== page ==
Canonical protein inhibitors of serine proteases
- Cite this article as:
- Krowarsch, D., Cierpicki, T., Jelen, F. et al. CMLS, Cell. Mol. Life Sci. (2003) 60: 2427. doi:10.1007/s00018-003-3120-x
- 779 Downloads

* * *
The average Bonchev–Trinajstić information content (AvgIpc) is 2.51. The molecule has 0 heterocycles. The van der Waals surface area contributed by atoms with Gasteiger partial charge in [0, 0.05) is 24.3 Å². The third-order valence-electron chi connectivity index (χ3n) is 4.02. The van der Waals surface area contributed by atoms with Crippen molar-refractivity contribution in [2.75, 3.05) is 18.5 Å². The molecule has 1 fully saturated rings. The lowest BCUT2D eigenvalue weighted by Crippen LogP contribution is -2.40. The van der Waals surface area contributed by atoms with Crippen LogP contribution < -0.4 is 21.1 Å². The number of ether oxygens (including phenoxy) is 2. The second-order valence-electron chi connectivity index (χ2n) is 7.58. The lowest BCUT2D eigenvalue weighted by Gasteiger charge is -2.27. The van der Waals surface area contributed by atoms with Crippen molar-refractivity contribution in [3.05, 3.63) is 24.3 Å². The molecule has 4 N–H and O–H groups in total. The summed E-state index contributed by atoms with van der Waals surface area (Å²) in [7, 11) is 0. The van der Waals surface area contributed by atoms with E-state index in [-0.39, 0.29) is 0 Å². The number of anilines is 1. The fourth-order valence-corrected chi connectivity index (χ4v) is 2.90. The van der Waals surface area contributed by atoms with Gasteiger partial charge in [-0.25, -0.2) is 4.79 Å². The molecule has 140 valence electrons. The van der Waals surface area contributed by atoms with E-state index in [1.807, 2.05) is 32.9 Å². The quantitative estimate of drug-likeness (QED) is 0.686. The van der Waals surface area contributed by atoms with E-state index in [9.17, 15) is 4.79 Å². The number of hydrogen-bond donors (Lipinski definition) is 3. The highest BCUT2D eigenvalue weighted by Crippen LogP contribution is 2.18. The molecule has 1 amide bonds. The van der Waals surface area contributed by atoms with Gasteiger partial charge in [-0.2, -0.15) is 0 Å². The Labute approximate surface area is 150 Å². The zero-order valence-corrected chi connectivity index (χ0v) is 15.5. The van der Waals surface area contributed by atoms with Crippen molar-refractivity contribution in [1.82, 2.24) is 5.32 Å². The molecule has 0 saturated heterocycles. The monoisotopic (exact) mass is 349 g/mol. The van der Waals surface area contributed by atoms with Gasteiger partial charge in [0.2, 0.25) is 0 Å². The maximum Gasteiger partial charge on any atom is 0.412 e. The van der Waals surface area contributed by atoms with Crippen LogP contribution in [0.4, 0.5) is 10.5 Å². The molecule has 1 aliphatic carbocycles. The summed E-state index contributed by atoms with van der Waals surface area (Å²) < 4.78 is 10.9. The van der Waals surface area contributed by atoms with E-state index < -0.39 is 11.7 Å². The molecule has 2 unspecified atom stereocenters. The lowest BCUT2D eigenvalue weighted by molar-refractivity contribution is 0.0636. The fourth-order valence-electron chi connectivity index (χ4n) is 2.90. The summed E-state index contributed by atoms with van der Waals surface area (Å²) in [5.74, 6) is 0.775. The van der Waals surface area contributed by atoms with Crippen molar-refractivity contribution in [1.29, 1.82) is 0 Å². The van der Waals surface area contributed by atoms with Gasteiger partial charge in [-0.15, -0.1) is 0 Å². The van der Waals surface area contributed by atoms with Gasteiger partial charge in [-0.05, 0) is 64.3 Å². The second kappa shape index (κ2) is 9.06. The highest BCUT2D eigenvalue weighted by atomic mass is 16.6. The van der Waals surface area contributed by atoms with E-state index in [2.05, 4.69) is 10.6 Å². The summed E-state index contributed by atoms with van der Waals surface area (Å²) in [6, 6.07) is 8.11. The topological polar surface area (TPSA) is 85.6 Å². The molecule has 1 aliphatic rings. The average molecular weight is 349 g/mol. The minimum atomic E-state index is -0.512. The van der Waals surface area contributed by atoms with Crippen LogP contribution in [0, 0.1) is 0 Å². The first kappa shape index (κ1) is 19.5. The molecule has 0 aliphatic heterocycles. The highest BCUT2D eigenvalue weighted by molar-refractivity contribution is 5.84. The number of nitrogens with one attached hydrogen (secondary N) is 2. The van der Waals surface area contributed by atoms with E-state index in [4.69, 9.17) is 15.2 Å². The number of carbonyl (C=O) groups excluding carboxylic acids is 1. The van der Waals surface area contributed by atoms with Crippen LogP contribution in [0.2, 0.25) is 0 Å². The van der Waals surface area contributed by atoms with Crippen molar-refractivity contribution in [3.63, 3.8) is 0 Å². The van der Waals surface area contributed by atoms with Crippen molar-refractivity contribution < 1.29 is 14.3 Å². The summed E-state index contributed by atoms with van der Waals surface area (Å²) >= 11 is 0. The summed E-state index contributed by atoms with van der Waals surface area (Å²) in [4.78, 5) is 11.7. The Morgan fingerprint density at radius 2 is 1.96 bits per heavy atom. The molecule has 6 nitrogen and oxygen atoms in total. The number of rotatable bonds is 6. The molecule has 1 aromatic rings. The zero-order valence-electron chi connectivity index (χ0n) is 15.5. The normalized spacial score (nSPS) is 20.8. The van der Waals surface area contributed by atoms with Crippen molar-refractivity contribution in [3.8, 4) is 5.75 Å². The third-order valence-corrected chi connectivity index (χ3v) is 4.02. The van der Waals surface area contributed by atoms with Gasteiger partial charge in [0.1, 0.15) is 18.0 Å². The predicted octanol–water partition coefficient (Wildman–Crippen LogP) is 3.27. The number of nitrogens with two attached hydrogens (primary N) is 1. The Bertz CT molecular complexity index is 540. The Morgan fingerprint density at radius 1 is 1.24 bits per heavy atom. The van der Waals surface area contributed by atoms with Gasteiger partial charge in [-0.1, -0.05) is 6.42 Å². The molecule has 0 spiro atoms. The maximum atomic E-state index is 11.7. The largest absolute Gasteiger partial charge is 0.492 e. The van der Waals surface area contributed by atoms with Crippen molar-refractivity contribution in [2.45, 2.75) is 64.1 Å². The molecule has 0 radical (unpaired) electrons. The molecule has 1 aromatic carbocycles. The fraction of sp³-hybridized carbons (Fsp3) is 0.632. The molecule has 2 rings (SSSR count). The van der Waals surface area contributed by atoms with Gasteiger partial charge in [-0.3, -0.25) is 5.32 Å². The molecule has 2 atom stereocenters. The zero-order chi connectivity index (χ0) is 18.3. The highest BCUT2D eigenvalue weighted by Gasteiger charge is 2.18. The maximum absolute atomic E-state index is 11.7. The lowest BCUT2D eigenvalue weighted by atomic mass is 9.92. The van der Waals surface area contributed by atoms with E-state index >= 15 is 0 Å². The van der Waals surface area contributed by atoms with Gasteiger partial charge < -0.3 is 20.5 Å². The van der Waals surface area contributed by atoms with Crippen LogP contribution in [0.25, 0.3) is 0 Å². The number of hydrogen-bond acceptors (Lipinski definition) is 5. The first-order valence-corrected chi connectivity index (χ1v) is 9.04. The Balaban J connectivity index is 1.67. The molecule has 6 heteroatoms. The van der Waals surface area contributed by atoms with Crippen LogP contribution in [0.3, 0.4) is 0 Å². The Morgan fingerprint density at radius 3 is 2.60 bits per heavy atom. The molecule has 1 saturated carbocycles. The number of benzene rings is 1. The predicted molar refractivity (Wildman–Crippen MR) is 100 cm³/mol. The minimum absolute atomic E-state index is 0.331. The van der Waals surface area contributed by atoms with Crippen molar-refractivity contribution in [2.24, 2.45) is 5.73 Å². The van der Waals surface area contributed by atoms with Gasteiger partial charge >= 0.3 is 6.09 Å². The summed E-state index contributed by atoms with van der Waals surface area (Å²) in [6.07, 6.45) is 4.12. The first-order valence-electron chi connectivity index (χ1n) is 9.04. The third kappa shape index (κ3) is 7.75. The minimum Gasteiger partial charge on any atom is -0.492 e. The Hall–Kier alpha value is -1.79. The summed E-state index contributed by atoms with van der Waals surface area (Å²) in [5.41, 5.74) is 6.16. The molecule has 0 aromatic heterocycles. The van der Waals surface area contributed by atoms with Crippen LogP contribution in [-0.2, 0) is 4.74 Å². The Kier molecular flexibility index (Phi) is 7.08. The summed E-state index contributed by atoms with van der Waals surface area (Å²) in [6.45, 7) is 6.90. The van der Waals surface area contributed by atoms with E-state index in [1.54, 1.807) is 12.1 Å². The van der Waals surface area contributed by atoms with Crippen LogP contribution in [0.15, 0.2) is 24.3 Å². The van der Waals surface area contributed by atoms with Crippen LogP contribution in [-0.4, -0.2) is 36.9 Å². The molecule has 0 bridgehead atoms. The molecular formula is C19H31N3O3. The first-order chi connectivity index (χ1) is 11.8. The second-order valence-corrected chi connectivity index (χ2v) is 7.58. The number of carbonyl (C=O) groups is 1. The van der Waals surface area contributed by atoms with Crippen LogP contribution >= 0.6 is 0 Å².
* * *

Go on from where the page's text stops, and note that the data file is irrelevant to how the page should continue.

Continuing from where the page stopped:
Serine proteases and their natural protein inhibitors are among the most intensively studied protein complexes. About 20 structurally diverse inhibitor families have been identified, comprising α-helical, β sheet, and α/β proteins, and different folds of small disulfide-rich proteins. Three different types of inhibitors can be distinguished based on their mechanism of action: canonical (standard mechanism) and non-canonical inhibitors, and serpins. The canonical inhibitors bind to the enzyme through an exposed convex binding loop, which is complementary to the active site of the enzyme. The mechanism of inhibition in this group is always very similar and resembles that of an ideal substrate. The non-canonical inhibitors interact through their N-terminal segment. There are also extensive secondary interactions outside the active site, contributing significantly to the strength, speed, and specificity of recognition. Serpins, similarly to the canonical inhibitors, interact with their target proteases in a substrate-like manner; however, cleavage of a single peptide bond in the binding loop leads to dramatic structural changes.